Today, we will begin our look at The Midas Paradox (2015), by Scott Sumner. Sumner is a Fellow at the Independent Institute and also the Mercatus Center, where he is the “Ralph G. Hawtrey Chair of Monetary Policy at the Mercatus Center at George Mason University, where he is the director of the Program on Monetary Policy.” Mercatus is a university-attached think tank with a strong conservative leaning, that embraces the Austrian tradition (Ludwig von Mises and Friedrich Hayek, among others) with some enthusiasm. The regular economics department of George Mason has similar leanings, and provides a home for the gold-friendly professor Larry White. This is rather uncommon among academic economic departments.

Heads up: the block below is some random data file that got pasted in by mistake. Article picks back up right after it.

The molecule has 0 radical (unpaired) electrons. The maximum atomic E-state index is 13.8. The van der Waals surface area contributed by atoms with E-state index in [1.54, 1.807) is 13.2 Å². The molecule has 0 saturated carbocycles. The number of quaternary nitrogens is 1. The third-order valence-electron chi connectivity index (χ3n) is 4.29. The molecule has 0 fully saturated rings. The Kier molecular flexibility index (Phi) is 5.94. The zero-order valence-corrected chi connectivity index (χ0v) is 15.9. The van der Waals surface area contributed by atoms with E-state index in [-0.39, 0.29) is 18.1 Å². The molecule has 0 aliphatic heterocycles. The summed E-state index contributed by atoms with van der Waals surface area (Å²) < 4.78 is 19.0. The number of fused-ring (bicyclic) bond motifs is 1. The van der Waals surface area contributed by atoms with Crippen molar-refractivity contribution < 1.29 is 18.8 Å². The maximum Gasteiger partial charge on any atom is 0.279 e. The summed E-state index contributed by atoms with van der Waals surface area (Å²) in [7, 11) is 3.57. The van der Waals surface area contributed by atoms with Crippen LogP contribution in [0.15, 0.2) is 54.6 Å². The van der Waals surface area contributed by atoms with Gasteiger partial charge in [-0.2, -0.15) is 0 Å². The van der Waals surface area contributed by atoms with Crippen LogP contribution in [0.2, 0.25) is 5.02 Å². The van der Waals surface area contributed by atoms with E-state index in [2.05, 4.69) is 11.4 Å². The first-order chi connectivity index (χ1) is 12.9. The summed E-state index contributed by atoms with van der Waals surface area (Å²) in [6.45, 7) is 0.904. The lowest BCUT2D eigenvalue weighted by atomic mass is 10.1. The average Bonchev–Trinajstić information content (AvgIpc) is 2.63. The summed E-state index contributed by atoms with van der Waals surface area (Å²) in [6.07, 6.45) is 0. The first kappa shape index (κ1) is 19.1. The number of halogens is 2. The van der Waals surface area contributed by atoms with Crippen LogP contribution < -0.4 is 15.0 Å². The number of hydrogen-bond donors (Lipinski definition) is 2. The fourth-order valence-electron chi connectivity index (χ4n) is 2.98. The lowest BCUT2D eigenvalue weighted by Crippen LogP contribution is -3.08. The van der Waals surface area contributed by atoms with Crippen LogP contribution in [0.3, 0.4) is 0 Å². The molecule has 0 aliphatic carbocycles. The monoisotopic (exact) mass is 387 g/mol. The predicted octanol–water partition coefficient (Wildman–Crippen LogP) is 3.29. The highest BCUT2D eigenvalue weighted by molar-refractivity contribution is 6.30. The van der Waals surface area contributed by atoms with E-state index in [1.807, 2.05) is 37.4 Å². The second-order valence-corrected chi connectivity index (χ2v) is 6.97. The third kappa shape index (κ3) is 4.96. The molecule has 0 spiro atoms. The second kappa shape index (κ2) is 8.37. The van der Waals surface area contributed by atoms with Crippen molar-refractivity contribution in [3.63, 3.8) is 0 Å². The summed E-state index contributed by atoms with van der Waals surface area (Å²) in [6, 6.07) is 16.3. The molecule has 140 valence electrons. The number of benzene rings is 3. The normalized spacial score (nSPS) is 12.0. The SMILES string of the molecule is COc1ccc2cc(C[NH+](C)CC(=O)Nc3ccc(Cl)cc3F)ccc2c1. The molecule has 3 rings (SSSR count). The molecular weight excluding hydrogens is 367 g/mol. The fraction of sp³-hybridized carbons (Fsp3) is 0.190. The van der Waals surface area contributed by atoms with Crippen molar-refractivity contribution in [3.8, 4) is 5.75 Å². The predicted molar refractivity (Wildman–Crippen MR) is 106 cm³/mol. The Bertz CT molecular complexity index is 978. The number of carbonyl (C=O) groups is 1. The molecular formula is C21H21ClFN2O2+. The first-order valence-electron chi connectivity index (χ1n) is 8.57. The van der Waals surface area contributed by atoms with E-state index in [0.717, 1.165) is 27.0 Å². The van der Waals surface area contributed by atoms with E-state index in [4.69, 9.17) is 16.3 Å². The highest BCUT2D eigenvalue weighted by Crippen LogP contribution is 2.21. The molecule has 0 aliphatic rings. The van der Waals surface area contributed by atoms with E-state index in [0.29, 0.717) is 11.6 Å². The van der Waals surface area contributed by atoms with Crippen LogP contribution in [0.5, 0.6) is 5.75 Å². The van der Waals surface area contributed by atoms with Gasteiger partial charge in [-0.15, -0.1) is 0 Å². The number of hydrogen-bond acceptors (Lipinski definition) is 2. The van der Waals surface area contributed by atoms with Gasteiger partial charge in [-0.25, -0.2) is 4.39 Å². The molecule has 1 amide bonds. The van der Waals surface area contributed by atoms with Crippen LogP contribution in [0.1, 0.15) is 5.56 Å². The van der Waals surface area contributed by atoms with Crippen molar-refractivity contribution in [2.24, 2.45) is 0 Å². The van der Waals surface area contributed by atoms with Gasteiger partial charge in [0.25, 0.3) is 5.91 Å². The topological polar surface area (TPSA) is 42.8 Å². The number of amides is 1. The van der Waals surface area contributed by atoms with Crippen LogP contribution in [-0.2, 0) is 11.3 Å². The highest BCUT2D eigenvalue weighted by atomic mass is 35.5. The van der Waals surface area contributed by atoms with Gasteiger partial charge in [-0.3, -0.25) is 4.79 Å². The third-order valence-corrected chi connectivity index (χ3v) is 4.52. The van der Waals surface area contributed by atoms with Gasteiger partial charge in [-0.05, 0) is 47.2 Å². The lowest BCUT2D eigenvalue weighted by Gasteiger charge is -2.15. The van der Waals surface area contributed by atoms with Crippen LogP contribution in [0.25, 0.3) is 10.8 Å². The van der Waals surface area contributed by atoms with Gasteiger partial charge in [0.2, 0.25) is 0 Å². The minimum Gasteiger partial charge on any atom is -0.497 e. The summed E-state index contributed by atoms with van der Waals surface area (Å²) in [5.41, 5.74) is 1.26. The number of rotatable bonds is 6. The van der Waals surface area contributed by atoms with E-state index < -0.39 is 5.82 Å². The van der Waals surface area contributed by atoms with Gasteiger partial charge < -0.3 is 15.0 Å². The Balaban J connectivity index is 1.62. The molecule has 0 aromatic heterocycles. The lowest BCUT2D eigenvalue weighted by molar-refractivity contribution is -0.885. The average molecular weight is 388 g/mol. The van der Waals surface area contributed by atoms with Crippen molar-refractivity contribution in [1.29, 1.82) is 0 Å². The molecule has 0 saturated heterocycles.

Sumner, however, is not an “Austrian,” but rather a nominal-GDP-targeting fan, which is basically third-generation Monetarism. The Austrians always embraced the Classical principle of Stable Money, money that maintains a stable value — in practice, a stable value relationship with gold, which in turn is used as a proxy for stable monetary value in general. Monetarists, however, typically aim for “domestic macroeconomic stability,” which they believe can be attained with some sort of smooth expansion of some measure of “money.” The early 1960s version of this was a stable growth rate in the base money supply, as described by Milton Friedman although the basic idea goes at least as far back as the late 19th century. Adam Smith, in the Wealth of Nations (1776), said that many of his day were making similar arguments, and cited Montesquieu (1689-1755) as one prior example, so the idea is very old indeed. Today, it has re-emerged in the form of Bitcoin.